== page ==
Loewen presents a little history to this myth and seems to believe it started in a meeting of Confederate volunteers at the end of the Nineteenth Century. What he fails to mention is that many people even during the war (as well as before) indicated the tariffs were the primary reason for the conflict. So it was already a talking point long before he claims it was “birthed”. But then history does not seem to be his strong suit in any parts of this article.
Just because no state joined South Carolina’s move to secede in the Nullification Crisis of 1831-33 does not mean it was an invalid issue. And, yes, Loewen was correct that the Southerners had written the mild tariffs of 1857… but this was no longer 1857. And the newly elected President was already talking about increasing the tariffs. And the South knew it was not just a talking point for Lincoln.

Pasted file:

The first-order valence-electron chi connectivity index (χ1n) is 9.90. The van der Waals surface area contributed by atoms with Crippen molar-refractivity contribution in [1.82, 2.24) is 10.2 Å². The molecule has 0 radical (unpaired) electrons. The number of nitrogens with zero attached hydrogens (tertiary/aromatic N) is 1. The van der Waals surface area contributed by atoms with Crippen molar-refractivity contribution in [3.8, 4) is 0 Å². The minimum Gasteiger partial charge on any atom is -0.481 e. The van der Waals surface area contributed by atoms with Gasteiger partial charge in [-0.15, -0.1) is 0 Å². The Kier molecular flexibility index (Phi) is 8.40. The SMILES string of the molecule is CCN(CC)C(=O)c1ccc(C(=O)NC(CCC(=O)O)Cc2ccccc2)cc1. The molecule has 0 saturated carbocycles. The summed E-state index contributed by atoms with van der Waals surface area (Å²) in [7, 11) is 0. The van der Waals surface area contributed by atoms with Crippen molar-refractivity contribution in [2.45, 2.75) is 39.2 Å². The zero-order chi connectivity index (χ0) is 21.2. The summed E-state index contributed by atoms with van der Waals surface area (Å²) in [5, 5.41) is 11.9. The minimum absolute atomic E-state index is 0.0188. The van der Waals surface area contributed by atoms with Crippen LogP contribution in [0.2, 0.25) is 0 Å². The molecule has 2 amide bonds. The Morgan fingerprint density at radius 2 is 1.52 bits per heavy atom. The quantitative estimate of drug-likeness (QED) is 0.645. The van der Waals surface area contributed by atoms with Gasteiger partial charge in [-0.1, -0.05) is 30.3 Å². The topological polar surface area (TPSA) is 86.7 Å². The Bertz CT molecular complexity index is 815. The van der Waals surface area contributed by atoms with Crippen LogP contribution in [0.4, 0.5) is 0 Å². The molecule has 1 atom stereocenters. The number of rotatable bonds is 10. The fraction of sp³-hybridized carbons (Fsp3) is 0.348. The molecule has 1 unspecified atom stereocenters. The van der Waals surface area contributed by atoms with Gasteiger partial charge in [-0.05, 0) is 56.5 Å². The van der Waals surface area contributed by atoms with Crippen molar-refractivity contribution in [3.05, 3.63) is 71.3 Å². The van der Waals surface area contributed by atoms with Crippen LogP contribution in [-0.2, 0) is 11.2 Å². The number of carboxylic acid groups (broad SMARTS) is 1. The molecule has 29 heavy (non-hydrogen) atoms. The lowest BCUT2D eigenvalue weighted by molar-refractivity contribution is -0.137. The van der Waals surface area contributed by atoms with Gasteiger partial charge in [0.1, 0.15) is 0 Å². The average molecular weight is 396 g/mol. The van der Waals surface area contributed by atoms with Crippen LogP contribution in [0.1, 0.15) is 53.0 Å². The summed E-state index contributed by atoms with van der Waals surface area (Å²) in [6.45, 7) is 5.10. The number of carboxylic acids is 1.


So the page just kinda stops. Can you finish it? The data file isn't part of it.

The fact that only the Northern States elected Lincoln told the South that their days were numbered. The North had now gained the power to force the Southern States to pay whatever they determined… and there was nothing the South could do.
Well, except secede.